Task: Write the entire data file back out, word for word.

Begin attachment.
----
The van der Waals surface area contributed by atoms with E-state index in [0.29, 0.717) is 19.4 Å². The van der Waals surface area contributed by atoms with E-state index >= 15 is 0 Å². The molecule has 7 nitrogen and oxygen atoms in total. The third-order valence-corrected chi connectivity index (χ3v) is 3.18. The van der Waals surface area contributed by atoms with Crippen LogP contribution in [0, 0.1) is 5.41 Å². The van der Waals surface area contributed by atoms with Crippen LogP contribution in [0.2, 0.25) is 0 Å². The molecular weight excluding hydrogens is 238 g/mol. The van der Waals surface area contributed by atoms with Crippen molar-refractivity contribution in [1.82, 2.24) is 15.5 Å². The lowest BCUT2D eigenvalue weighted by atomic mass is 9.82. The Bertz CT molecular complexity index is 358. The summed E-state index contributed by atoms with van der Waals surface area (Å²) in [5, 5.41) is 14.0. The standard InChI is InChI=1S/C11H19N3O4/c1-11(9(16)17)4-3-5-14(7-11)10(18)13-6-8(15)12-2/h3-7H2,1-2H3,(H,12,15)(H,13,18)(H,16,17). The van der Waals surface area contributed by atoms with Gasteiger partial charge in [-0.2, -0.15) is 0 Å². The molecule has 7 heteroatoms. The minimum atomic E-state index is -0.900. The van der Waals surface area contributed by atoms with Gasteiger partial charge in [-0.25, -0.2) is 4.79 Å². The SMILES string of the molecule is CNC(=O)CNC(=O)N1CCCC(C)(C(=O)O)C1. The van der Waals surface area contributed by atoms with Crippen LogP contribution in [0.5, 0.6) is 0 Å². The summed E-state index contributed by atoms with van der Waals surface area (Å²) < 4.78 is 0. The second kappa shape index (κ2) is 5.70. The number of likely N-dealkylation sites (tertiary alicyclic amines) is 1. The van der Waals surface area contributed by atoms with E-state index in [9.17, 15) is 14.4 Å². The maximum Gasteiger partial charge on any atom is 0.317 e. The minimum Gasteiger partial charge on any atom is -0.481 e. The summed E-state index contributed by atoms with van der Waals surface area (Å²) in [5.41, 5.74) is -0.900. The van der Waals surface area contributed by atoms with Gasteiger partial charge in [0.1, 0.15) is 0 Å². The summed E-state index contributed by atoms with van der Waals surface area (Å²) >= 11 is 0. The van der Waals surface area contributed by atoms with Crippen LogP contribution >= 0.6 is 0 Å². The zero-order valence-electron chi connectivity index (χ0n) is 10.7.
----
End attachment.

The van der Waals surface area contributed by atoms with E-state index in [0.29, 0.717) is 19.4 Å². The van der Waals surface area contributed by atoms with E-state index >= 15 is 0 Å². The molecule has 7 nitrogen and oxygen atoms in total. The third-order valence-corrected chi connectivity index (χ3v) is 3.18. The van der Waals surface area contributed by atoms with Crippen LogP contribution in [0, 0.1) is 5.41 Å². The van der Waals surface area contributed by atoms with Crippen LogP contribution in [0.2, 0.25) is 0 Å². The molecular weight excluding hydrogens is 238 g/mol. The van der Waals surface area contributed by atoms with Crippen molar-refractivity contribution in [1.82, 2.24) is 15.5 Å². The lowest BCUT2D eigenvalue weighted by atomic mass is 9.82. The Bertz CT molecular complexity index is 358. The summed E-state index contributed by atoms with van der Waals surface area (Å²) in [5, 5.41) is 14.0. The standard InChI is InChI=1S/C11H19N3O4/c1-11(9(16)17)4-3-5-14(7-11)10(18)13-6-8(15)12-2/h3-7H2,1-2H3,(H,12,15)(H,13,18)(H,16,17). The van der Waals surface area contributed by atoms with Gasteiger partial charge in [-0.2, -0.15) is 0 Å². The molecule has 7 heteroatoms. The minimum atomic E-state index is -0.900. The van der Waals surface area contributed by atoms with Gasteiger partial charge in [-0.25, -0.2) is 4.79 Å². The SMILES string of the molecule is CNC(=O)CNC(=O)N1CCCC(C)(C(=O)O)C1. The van der Waals surface area contributed by atoms with Crippen LogP contribution in [0.5, 0.6) is 0 Å². The summed E-state index contributed by atoms with van der Waals surface area (Å²) < 4.78 is 0. The second kappa shape index (κ2) is 5.70. The number of likely N-dealkylation sites (tertiary alicyclic amines) is 1. The van der Waals surface area contributed by atoms with E-state index in [9.17, 15) is 14.4 Å². The maximum Gasteiger partial charge on any atom is 0.317 e. The minimum Gasteiger partial charge on any atom is -0.481 e. The summed E-state index contributed by atoms with van der Waals surface area (Å²) in [5.41, 5.74) is -0.900. The van der Waals surface area contributed by atoms with Gasteiger partial charge in [0.1, 0.15) is 0 Å². The summed E-state index contributed by atoms with van der Waals surface area (Å²) >= 11 is 0. The van der Waals surface area contributed by atoms with Crippen LogP contribution >= 0.6 is 0 Å². The zero-order valence-electron chi connectivity index (χ0n) is 10.7.